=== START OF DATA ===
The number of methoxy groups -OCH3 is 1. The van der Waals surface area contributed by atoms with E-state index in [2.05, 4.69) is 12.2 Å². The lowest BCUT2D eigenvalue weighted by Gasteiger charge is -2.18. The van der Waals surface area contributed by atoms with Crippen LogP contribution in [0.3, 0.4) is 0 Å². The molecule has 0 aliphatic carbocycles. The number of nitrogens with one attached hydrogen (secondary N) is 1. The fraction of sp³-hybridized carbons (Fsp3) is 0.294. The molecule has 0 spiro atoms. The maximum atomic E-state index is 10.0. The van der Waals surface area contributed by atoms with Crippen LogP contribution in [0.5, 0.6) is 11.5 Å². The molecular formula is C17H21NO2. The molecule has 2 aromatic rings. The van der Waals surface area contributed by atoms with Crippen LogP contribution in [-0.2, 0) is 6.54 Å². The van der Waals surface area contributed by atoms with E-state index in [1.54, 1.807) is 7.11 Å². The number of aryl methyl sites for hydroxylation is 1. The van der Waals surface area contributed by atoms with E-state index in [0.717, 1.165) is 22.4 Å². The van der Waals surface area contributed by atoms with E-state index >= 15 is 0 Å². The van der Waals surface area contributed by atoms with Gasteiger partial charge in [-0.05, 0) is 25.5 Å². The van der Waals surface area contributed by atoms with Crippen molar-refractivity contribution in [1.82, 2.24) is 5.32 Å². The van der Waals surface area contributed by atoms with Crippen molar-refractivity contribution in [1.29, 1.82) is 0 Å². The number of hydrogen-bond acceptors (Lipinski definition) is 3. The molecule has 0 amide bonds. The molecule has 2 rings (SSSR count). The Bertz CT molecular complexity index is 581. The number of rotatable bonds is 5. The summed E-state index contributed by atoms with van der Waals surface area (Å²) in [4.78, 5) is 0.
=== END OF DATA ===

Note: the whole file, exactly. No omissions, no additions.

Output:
The number of methoxy groups -OCH3 is 1. The van der Waals surface area contributed by atoms with E-state index in [2.05, 4.69) is 12.2 Å². The lowest BCUT2D eigenvalue weighted by Gasteiger charge is -2.18. The van der Waals surface area contributed by atoms with Crippen LogP contribution in [0.3, 0.4) is 0 Å². The molecule has 0 aliphatic carbocycles. The number of nitrogens with one attached hydrogen (secondary N) is 1. The fraction of sp³-hybridized carbons (Fsp3) is 0.294. The molecule has 0 spiro atoms. The maximum atomic E-state index is 10.0. The van der Waals surface area contributed by atoms with Crippen LogP contribution in [0.5, 0.6) is 11.5 Å². The molecular formula is C17H21NO2. The molecule has 2 aromatic rings. The van der Waals surface area contributed by atoms with Crippen LogP contribution in [-0.2, 0) is 6.54 Å². The van der Waals surface area contributed by atoms with E-state index in [1.54, 1.807) is 7.11 Å². The number of aryl methyl sites for hydroxylation is 1. The van der Waals surface area contributed by atoms with E-state index in [0.717, 1.165) is 22.4 Å². The van der Waals surface area contributed by atoms with E-state index >= 15 is 0 Å². The van der Waals surface area contributed by atoms with Gasteiger partial charge in [-0.05, 0) is 25.5 Å². The van der Waals surface area contributed by atoms with Crippen molar-refractivity contribution in [1.82, 2.24) is 5.32 Å². The van der Waals surface area contributed by atoms with Crippen molar-refractivity contribution in [1.29, 1.82) is 0 Å². The number of hydrogen-bond acceptors (Lipinski definition) is 3. The molecule has 0 amide bonds. The molecule has 2 rings (SSSR count). The Bertz CT molecular complexity index is 581. The number of rotatable bonds is 5. The summed E-state index contributed by atoms with van der Waals surface area (Å²) in [4.78, 5) is 0.